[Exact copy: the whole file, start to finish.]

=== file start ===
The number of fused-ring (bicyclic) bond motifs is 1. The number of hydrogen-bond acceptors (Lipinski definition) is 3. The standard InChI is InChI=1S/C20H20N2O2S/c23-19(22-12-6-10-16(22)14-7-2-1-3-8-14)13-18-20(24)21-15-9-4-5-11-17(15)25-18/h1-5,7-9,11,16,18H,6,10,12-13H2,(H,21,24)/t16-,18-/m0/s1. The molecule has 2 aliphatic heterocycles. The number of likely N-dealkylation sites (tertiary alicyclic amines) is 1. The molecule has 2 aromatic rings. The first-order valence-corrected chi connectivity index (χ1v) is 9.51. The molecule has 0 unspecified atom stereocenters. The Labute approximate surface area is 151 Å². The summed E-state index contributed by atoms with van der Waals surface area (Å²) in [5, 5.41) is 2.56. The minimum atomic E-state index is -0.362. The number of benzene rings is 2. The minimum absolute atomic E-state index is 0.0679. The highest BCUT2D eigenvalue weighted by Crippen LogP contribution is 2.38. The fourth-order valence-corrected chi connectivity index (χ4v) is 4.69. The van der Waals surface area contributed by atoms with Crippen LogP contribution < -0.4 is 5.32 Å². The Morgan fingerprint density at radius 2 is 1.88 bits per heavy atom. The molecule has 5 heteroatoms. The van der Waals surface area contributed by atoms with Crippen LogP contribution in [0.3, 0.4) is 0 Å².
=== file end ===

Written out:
The number of fused-ring (bicyclic) bond motifs is 1. The number of hydrogen-bond acceptors (Lipinski definition) is 3. The standard InChI is InChI=1S/C20H20N2O2S/c23-19(22-12-6-10-16(22)14-7-2-1-3-8-14)13-18-20(24)21-15-9-4-5-11-17(15)25-18/h1-5,7-9,11,16,18H,6,10,12-13H2,(H,21,24)/t16-,18-/m0/s1. The molecule has 2 aliphatic heterocycles. The number of likely N-dealkylation sites (tertiary alicyclic amines) is 1. The molecule has 2 aromatic rings. The first-order valence-corrected chi connectivity index (χ1v) is 9.51. The molecule has 0 unspecified atom stereocenters. The Labute approximate surface area is 151 Å². The summed E-state index contributed by atoms with van der Waals surface area (Å²) in [5, 5.41) is 2.56. The minimum atomic E-state index is -0.362. The number of benzene rings is 2. The minimum absolute atomic E-state index is 0.0679. The highest BCUT2D eigenvalue weighted by Crippen LogP contribution is 2.38. The fourth-order valence-corrected chi connectivity index (χ4v) is 4.69. The van der Waals surface area contributed by atoms with Crippen LogP contribution < -0.4 is 5.32 Å². The Morgan fingerprint density at radius 2 is 1.88 bits per heavy atom. The molecule has 5 heteroatoms. The van der Waals surface area contributed by atoms with Crippen LogP contribution in [0.3, 0.4) is 0 Å².